Now that this critical approach has been applied to the contradictions and inconsistencies in Bachmann’s novel The Book of Franza and has thus contributed to the qualification of a dubious character perspective that is itself recognizable in the fragmentary novel, the question arises as to the interpretive potential presented by Franza´s manipulation of history. The ‘Papua Flaw’ opens an interesting forum for questions that can be posed from today´s point of view against the backdrop of the post-colonialist debate. However, the danger of lapsing into wishful thinking cannot, in this context, be underestimated, as the following example illustrates. Edward W. Said writes, in his second book, Culture and Imperialism: »the tendency in anthropology, history and cultural studies in Europe and the United States is to treat the whole of world history as viewable by a kind of Western super subject, whose historicizing and disciplinary rigor either takes away or, in post-colonial period, restores history to people and cultures ‘without’ history.«[117] In the chapter from the Franza novel titled »Darkness over Egypt«, it says that the white archeologists have removed the mummies from their caskets and put them on display in museums. Franza, on the other hand, would like to »recover them with linen« and »place the golden masks back on their faces« so that the pharaohs rule once again and their »scripts and scrolls remain, signs of life, water signs, the winged-sun, the lotus blossom«. The narrator comments: »This is the restitution. This is the re-construction. The entrances to the tunnels stopped up, buried so that no one can find them. Thebes should sink, not a single cliff should open.« (KA 2, 291) Against the backdrop of the post-colonial debate, one could argue that this illustrates the ‘normal consciousness’ of the Whites, a way of thinking that flagrantly puts foreign peoples at its disposal as though this were the most natural thing in the world and even then exercises the »power of definition over the Other«[118] when it would prefer to reverse and reconstruct the outrageous crimes of history. It would, however, be nearly impossible to prove that Bachmann´s intent in this passage was to demonstrate manifestations of Euro-centric thinking as such - at least not without succumbing to wishful thinking that the author must have had this in mind.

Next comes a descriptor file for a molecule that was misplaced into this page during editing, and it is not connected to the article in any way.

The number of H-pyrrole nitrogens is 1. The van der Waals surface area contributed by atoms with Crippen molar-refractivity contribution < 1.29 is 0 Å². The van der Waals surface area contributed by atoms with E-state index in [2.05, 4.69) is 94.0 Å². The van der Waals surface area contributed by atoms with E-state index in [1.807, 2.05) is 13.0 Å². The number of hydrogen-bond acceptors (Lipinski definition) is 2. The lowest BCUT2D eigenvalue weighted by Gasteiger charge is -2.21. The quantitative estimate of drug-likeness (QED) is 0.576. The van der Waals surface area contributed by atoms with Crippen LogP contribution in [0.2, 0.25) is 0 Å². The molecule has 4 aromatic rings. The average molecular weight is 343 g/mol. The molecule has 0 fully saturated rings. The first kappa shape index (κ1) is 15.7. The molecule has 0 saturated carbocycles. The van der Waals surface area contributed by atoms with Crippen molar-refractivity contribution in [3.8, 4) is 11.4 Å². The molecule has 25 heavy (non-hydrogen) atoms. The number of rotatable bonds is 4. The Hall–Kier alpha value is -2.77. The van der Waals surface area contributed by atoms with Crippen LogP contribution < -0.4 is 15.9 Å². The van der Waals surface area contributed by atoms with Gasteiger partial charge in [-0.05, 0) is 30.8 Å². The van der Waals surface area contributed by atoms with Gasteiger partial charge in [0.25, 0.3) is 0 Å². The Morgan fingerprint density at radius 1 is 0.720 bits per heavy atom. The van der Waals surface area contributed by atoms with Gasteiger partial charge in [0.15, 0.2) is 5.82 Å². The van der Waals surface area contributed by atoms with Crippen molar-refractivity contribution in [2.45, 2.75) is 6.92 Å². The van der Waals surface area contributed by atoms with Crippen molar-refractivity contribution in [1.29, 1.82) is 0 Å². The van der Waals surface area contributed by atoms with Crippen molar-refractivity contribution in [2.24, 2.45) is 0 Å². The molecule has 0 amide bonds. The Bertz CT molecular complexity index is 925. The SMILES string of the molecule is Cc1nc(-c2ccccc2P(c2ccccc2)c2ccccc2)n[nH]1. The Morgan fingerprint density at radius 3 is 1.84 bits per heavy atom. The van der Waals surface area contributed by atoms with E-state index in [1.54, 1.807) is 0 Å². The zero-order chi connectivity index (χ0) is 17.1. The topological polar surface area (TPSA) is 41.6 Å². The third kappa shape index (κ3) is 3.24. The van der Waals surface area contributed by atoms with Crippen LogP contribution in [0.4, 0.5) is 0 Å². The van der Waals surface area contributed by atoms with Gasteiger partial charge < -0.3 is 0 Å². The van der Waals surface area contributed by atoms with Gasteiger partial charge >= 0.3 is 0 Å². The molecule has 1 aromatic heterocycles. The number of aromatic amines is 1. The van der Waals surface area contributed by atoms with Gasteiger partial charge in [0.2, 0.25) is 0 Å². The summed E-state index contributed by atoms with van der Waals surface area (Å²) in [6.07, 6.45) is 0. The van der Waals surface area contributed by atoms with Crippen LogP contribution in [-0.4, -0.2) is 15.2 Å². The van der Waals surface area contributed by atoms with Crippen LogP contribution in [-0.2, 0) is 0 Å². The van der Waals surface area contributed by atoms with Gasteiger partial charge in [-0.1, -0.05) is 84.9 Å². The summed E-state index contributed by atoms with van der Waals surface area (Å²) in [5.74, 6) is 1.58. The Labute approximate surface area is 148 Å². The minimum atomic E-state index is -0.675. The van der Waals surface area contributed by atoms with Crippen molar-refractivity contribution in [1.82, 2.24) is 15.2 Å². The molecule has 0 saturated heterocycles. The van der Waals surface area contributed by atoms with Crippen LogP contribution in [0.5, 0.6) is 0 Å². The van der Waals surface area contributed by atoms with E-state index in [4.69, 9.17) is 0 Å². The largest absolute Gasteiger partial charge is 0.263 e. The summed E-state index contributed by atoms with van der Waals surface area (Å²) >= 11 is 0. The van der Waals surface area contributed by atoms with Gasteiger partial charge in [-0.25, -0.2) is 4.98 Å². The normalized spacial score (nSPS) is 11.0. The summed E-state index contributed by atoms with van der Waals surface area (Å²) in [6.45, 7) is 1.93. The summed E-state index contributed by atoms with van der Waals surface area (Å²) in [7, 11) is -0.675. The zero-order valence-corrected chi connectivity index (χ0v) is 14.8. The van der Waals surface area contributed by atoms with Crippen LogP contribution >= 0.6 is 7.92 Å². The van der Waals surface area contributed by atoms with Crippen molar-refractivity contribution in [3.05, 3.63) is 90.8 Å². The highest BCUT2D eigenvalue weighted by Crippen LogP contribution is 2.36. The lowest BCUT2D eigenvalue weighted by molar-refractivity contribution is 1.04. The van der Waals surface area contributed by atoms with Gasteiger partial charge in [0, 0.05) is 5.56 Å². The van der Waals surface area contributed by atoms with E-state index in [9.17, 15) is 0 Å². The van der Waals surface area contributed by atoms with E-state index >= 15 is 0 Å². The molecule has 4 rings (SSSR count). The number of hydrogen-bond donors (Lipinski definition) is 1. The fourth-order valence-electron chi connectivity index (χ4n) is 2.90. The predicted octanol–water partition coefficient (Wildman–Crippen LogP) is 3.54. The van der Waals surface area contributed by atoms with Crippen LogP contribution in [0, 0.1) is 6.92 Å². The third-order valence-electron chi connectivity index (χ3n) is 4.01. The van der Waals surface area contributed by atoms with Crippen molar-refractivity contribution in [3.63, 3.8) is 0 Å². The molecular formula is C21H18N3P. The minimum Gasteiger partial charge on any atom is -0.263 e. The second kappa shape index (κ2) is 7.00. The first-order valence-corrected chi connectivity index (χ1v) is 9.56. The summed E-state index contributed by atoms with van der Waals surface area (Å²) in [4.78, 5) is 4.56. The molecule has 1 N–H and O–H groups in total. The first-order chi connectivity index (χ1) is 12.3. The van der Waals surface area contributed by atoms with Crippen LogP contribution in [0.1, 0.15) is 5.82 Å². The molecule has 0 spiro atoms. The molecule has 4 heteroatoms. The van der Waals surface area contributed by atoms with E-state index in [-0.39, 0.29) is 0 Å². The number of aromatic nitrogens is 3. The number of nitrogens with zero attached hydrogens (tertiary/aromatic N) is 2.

But every analysis must ultimately settle on this very question of whether Euro-centric thinking was not only reproduced, but represented as such - for example, when Franza´s less than accurate reports on the stations of colonial history are taken as manifestations of her ‘normal white consciousness’. In conclusion, in the light of the colonialism motif, I would like to provide some insights into the type of questions that might be posed when examining the Franza novel against this backdrop. According to Todorov´s study, The Question of the Other, there are two basic positions, »two elementary figures of the experience of alterity«[119] that were already apparent when the Europeans made their first contact with inhabitants of the New World and are still visible today: The others are either considered equal, whereby ‘equal’ is confused with ‘identical’, which leads to a »projection of [one’s] own values onto the others«; or they are considered different but this difference is »immediately translated into terms of superiority and inferiority«.[120] Oddly enough, in Franza´s statements as recorded in the final version of the »Jordan Time« chapter, both of these things happen, namely because Franza, being a woman, sees herself cast in the role of someone who is not participant in the ‘white system’ and consequently allies herself with the others. Franza first contends that in each of the cases cited - from the Incas to the modern aborigines in Borneo - it was the very fact of contact with western civilization that had fatal consequences for each of these indigenous populations. Thus, she reduces the historical phenomenon of genocide to a pyschological problem among the conquered peoples and, in so doing, has established an appropriate analogy to her own situation in which the ‘murder’ was not a physical one as well. From this perspective, the foreign populations she compares herself with are »immediately assimilated, imbibed with the color of the personal self«.[121] The »Other is re-modeled, monopolized, re-formed until the Self can recognize itself in the Other, until the Self seems similar to the Other.« [122] She draws the others - the Aborigines, the Incas, and the Papuas - over to her side, placing them beside herself, blending out whatever doesn´t fit her own view and shaping the others to suit her own person. But Franza does not understand this process as such; on the contrary, she sees herself situated on the side of the Others and, from this position, she reproduces the hierarchical relationship of inferiorty and superiority that corresponds to the attributes of difference present in Todorov´s second figure of alterity. In the tradition of Simone de Beauvoir, Franza conceives of herself as »the second sex«, the Other who »aligns herself with the dominant culture only insomuch as she is herself the social outcast or marginal figure«.[123] The logical consequence of this way of thinking is the »implementing of prevailing principles from the subjugated position«.[124]